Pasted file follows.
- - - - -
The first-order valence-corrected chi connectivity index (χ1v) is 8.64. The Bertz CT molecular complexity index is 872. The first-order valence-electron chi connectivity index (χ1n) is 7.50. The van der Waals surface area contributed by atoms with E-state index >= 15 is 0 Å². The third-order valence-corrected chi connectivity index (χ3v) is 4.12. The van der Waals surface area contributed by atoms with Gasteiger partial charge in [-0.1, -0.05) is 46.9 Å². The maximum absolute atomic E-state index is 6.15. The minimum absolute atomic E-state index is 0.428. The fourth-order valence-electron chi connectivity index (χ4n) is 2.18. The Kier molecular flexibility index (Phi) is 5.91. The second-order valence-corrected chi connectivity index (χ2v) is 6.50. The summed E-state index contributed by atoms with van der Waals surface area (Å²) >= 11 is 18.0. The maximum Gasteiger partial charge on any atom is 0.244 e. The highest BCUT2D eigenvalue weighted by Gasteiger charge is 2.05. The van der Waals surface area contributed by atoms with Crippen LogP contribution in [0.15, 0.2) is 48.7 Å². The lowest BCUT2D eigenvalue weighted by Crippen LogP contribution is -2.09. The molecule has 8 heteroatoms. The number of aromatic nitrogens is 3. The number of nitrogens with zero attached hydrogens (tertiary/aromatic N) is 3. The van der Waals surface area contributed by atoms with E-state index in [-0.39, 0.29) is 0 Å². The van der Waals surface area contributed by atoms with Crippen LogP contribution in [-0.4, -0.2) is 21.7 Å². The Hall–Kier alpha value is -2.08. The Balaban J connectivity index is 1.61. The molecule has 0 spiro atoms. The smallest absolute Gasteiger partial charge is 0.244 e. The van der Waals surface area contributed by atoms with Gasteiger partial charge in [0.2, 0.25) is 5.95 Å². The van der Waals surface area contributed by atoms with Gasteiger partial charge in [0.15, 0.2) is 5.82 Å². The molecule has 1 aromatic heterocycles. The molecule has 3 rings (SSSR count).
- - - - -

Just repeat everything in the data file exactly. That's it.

The first-order valence-corrected chi connectivity index (χ1v) is 8.64. The Bertz CT molecular complexity index is 872. The first-order valence-electron chi connectivity index (χ1n) is 7.50. The van der Waals surface area contributed by atoms with E-state index >= 15 is 0 Å². The third-order valence-corrected chi connectivity index (χ3v) is 4.12. The van der Waals surface area contributed by atoms with Gasteiger partial charge in [-0.1, -0.05) is 46.9 Å². The maximum absolute atomic E-state index is 6.15. The minimum absolute atomic E-state index is 0.428. The fourth-order valence-electron chi connectivity index (χ4n) is 2.18. The Kier molecular flexibility index (Phi) is 5.91. The second-order valence-corrected chi connectivity index (χ2v) is 6.50. The summed E-state index contributed by atoms with van der Waals surface area (Å²) >= 11 is 18.0. The maximum Gasteiger partial charge on any atom is 0.244 e. The highest BCUT2D eigenvalue weighted by Gasteiger charge is 2.05. The van der Waals surface area contributed by atoms with Crippen LogP contribution in [0.15, 0.2) is 48.7 Å². The lowest BCUT2D eigenvalue weighted by Crippen LogP contribution is -2.09. The molecule has 8 heteroatoms. The number of aromatic nitrogens is 3. The number of nitrogens with zero attached hydrogens (tertiary/aromatic N) is 3. The van der Waals surface area contributed by atoms with E-state index in [-0.39, 0.29) is 0 Å². The van der Waals surface area contributed by atoms with Crippen LogP contribution in [-0.4, -0.2) is 21.7 Å². The Hall–Kier alpha value is -2.08. The Balaban J connectivity index is 1.61. The molecule has 0 spiro atoms. The smallest absolute Gasteiger partial charge is 0.244 e. The van der Waals surface area contributed by atoms with Gasteiger partial charge in [0.2, 0.25) is 5.95 Å². The van der Waals surface area contributed by atoms with Gasteiger partial charge in [0.15, 0.2) is 5.82 Å². The molecule has 1 aromatic heterocycles. The molecule has 3 rings (SSSR count).